A substantial amount of the increase in homeowners has occurred since the onset of the coronavirus outbreak in February. The net number of homeowners is up 1.6 million since the first quarter of 2020.
Perhaps not surprisingly, the boom in the number of homeowners also boosted the homeownership rate. As of the fourth quarter of 2020, 65.8% of households own their homes, up from 65.1% a year earlier. This 0.7 percentage point increase in the homeownership rate is not the largest on record (the rate increased 0.9 points from 1994 to 1995), but it is large nonetheless.
The 2020 homeownership rate remains below the historical peak of 69.2% in 2004. Dating back to 1965, the homeownership rate has averaged 65.3% (based on fourth-quarter data).
The increase in the homeownership rate over the past year has been more pronounced among some demographic groups. It rose 1.2 percentage points for households headed by someone age 65 or older. At the same time, the change in rate among householders in younger age groups was not statistically significant.
Homeownership among households with a White householder rose an estimated 0.8 percentage points from 2019 to 2020. But the rates for heads of household of another race or ethnicity remain significantly below the White homeownership rate and did not significantly increase. The Asian homeownership rate now stands at 59.5%; the Hispanic rate is 49.1%. The rate for households headed by a Black householder is 44.1%, well off the peak of 49.4% in 2003.
The increase in the homeownership rate from 2019 to 2020 was more substantial for households with family incomes below the national median. The rate rose 0.9 percentage point for these households, compared with a 0.6-point increase for more affluent households (the latter not being statistically significant).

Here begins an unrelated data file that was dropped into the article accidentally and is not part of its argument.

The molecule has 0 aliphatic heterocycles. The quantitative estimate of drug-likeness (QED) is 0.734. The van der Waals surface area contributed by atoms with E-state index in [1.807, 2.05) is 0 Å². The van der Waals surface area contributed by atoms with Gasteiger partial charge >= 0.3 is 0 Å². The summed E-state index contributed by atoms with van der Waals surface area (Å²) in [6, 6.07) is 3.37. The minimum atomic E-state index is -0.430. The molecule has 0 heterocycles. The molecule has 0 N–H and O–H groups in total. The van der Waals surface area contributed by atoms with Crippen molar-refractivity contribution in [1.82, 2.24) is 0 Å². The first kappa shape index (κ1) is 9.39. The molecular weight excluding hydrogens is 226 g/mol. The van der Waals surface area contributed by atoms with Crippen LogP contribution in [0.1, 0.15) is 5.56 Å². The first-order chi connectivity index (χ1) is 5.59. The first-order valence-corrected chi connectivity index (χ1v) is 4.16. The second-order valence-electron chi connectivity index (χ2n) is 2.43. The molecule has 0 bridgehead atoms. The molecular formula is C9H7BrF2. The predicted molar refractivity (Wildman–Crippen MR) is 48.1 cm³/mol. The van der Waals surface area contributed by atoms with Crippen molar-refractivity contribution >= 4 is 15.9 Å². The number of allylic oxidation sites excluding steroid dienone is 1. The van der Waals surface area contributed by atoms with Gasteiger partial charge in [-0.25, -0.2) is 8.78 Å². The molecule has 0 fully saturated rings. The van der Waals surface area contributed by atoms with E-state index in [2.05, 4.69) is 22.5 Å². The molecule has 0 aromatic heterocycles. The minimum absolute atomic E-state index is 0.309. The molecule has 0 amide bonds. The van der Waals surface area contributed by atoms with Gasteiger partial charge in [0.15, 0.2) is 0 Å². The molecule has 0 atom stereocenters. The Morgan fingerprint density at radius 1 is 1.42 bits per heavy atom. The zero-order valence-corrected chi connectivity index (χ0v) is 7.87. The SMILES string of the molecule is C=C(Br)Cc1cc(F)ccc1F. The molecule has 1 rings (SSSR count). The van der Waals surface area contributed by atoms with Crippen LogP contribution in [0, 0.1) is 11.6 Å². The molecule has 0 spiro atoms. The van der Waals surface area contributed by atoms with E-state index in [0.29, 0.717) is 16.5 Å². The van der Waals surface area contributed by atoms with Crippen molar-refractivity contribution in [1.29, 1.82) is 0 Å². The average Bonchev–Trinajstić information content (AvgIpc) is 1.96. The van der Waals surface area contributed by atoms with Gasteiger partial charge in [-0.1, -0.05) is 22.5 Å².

Homeownership rates continue to be higher in the Midwest and South compared with the Northeast and West. Homeownership rose at least a percentage point in the Midwest and South but was statistically unchanged in the Northeast and West.
The boom in homeownership has occurred during a time that has brought financial challenges for many Americans. There were steep job losses in 2020 due to the pandemic, but they fell most heavily on young adults and workers in low-wage occupations. Both of these groups are less likely to be prospective home buyers. The New York Federal Reserve found the median credit score of first-time mortgage borrowers in 2020 was about 740. A credit score of 700 or above is generally considered good, and the median for 2020 was “more prime” than ever dating back to 2002.
At the same time, interest rates were at record lows in 2020, making it easier for those who were in the market for a home to take that step.
In addition, household incomes were at a record high before the onset of the pandemic. The median adjusted household income was about $80,700 in 2019, up from $76,000 in 2018. And household incomes were at records for most age groups.
Finally, the net increase in homeowners reflects a slowdown in foreclosures. Prior to the pandemic, the foreclosure rate was far below its 2010 peak. While the recession has made it more difficult for some homeowners to stay current on their mortgage payments, the foreclosure moratoriums have thus far prevented many homeowners from losing their homes.